Public Safety and the 2010 Opening Day Incident

A cautionary tale about how two simple errors and an unforeseen chain of events can have significant safety consequences and what the lesson implies for public safety in Banff National Park.

One of the regulatory requirements for operators of aerial ski lifts is that each lift must have a back-up drive in ready, operating condition.  The prime mover, or engine that normally drives the lift can fail.  If it fails it immediately strands the passengers on the lift who are suspended in the freezing air.  Even at reasonably moderate winter temperatures, the threat of hypothermia is real under such a circumstance.  So the regulatory standards require that each lift have an auxiliary motor capable of promptly moving a fully-loaded lift until all passengers have safely unloaded.

As a last resort, in the event that the lift cannot be moved at all, a rope rescue is required. Rescue personnel lower the passengers to the ground.  In the case of Sunshine Village it is not just a lift safety regulation that adequately trained and competent rescuers be available, it is also a requirement of the company’s lease agreement with Parks Canada.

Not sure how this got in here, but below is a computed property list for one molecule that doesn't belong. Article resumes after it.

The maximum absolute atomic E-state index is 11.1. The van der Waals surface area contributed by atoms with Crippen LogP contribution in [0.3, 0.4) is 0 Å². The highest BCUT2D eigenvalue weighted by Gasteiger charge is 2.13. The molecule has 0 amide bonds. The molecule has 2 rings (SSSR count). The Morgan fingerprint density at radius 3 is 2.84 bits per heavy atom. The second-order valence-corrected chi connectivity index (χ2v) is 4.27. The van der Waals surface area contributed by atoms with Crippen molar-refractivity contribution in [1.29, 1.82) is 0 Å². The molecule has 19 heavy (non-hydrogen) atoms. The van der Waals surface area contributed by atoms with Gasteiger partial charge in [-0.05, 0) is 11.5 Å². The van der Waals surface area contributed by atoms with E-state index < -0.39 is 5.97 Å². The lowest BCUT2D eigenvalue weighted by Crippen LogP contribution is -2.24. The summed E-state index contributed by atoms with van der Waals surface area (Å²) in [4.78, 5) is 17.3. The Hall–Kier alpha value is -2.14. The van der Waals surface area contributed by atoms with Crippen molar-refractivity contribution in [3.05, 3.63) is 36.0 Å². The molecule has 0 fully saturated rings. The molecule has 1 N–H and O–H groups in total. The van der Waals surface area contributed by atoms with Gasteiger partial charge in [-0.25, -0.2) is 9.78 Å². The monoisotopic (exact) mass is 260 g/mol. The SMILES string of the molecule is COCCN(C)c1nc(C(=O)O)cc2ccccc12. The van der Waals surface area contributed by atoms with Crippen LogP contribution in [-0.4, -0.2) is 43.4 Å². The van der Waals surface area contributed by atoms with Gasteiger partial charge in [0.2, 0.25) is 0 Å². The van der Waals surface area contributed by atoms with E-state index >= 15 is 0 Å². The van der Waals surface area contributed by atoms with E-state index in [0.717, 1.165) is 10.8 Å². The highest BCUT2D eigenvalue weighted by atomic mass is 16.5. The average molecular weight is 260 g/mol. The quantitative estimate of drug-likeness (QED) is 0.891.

On Opening Day 2010, Sunshine Village was proudly opening its new Strawberry quad chair for the first time.  Everything was ready, or so it seemed. Eager guests rushed to ride the new high-speed lift.  Only an hour after the season started and the lift opened, a new power transformer with an incorrect connection exploded in the parking lot and power supply  failed at every lift and building on the mountain.  All the lifts stopped dead including the fully loaded Strawberry Express and the 5km long gondola.

Very quickly it became clear that the power supply would not be restored promptly.  The gondola and other lifts began to run on auxillary.  The Strawberry Express did not.  Neither did  the Standish chairlift which, although it was not yet open to the public, did have Sunshine  trail crew  and ski patrol employees on the lift.